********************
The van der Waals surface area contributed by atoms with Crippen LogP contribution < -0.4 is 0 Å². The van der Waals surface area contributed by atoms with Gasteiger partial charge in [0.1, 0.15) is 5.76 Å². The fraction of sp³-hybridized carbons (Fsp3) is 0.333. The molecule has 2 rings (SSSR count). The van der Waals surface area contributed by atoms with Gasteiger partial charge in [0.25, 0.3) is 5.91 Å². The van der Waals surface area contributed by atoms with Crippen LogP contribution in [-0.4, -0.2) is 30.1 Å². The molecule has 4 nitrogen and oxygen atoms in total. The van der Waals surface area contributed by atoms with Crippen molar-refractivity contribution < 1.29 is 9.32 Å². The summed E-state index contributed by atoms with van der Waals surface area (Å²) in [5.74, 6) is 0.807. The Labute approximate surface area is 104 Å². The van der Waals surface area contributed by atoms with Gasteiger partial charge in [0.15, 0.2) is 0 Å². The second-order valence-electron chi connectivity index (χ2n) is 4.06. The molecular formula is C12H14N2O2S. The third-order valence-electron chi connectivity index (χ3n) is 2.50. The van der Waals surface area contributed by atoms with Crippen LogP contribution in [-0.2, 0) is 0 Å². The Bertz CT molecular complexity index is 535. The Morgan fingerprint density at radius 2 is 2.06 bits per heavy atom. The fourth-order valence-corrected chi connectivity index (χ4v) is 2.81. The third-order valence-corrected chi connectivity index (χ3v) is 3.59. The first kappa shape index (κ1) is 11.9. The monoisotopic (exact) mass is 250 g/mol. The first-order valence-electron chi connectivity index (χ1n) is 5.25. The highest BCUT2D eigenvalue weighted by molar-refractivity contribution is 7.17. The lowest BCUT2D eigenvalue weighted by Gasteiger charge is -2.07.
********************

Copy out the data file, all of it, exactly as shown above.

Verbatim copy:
The van der Waals surface area contributed by atoms with Crippen LogP contribution < -0.4 is 0 Å². The van der Waals surface area contributed by atoms with Gasteiger partial charge in [0.1, 0.15) is 5.76 Å². The fraction of sp³-hybridized carbons (Fsp3) is 0.333. The molecule has 2 rings (SSSR count). The van der Waals surface area contributed by atoms with Gasteiger partial charge in [0.25, 0.3) is 5.91 Å². The van der Waals surface area contributed by atoms with Crippen LogP contribution in [-0.4, -0.2) is 30.1 Å². The molecule has 4 nitrogen and oxygen atoms in total. The van der Waals surface area contributed by atoms with Crippen molar-refractivity contribution < 1.29 is 9.32 Å². The summed E-state index contributed by atoms with van der Waals surface area (Å²) in [5.74, 6) is 0.807. The Labute approximate surface area is 104 Å². The van der Waals surface area contributed by atoms with Gasteiger partial charge in [0.15, 0.2) is 0 Å². The second-order valence-electron chi connectivity index (χ2n) is 4.06. The molecular formula is C12H14N2O2S. The third-order valence-electron chi connectivity index (χ3n) is 2.50. The van der Waals surface area contributed by atoms with Crippen LogP contribution in [-0.2, 0) is 0 Å². The Bertz CT molecular complexity index is 535. The Morgan fingerprint density at radius 2 is 2.06 bits per heavy atom. The fourth-order valence-corrected chi connectivity index (χ4v) is 2.81. The third-order valence-corrected chi connectivity index (χ3v) is 3.59. The first kappa shape index (κ1) is 11.9. The monoisotopic (exact) mass is 250 g/mol. The first-order valence-electron chi connectivity index (χ1n) is 5.25. The highest BCUT2D eigenvalue weighted by molar-refractivity contribution is 7.17. The lowest BCUT2D eigenvalue weighted by Gasteiger charge is -2.07.